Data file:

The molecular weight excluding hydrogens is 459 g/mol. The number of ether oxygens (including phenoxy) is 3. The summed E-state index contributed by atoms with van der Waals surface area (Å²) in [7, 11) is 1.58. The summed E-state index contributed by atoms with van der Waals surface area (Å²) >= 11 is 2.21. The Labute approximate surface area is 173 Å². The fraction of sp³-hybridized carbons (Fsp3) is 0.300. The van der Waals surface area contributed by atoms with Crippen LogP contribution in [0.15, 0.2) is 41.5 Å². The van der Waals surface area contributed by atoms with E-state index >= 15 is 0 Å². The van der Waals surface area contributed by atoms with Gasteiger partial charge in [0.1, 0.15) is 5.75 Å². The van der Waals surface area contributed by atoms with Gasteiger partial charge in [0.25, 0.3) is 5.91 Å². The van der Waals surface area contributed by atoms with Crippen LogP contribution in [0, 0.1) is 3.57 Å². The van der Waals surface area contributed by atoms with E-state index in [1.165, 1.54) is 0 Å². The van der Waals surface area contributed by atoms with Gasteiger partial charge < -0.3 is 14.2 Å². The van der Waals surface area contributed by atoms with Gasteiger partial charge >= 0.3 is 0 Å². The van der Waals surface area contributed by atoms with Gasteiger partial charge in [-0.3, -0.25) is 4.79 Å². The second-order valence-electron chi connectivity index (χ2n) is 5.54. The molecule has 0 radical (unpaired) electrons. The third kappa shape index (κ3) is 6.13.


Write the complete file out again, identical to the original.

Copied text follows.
The molecular weight excluding hydrogens is 459 g/mol. The number of ether oxygens (including phenoxy) is 3. The summed E-state index contributed by atoms with van der Waals surface area (Å²) in [7, 11) is 1.58. The summed E-state index contributed by atoms with van der Waals surface area (Å²) >= 11 is 2.21. The Labute approximate surface area is 173 Å². The fraction of sp³-hybridized carbons (Fsp3) is 0.300. The van der Waals surface area contributed by atoms with Crippen LogP contribution in [0.15, 0.2) is 41.5 Å². The van der Waals surface area contributed by atoms with E-state index >= 15 is 0 Å². The van der Waals surface area contributed by atoms with Gasteiger partial charge in [0.1, 0.15) is 5.75 Å². The van der Waals surface area contributed by atoms with Gasteiger partial charge in [0.25, 0.3) is 5.91 Å². The van der Waals surface area contributed by atoms with Crippen LogP contribution in [0, 0.1) is 3.57 Å². The van der Waals surface area contributed by atoms with E-state index in [1.165, 1.54) is 0 Å². The van der Waals surface area contributed by atoms with Gasteiger partial charge < -0.3 is 14.2 Å². The van der Waals surface area contributed by atoms with Gasteiger partial charge >= 0.3 is 0 Å². The van der Waals surface area contributed by atoms with Gasteiger partial charge in [-0.3, -0.25) is 4.79 Å². The second-order valence-electron chi connectivity index (χ2n) is 5.54. The molecule has 0 radical (unpaired) electrons. The third kappa shape index (κ3) is 6.13.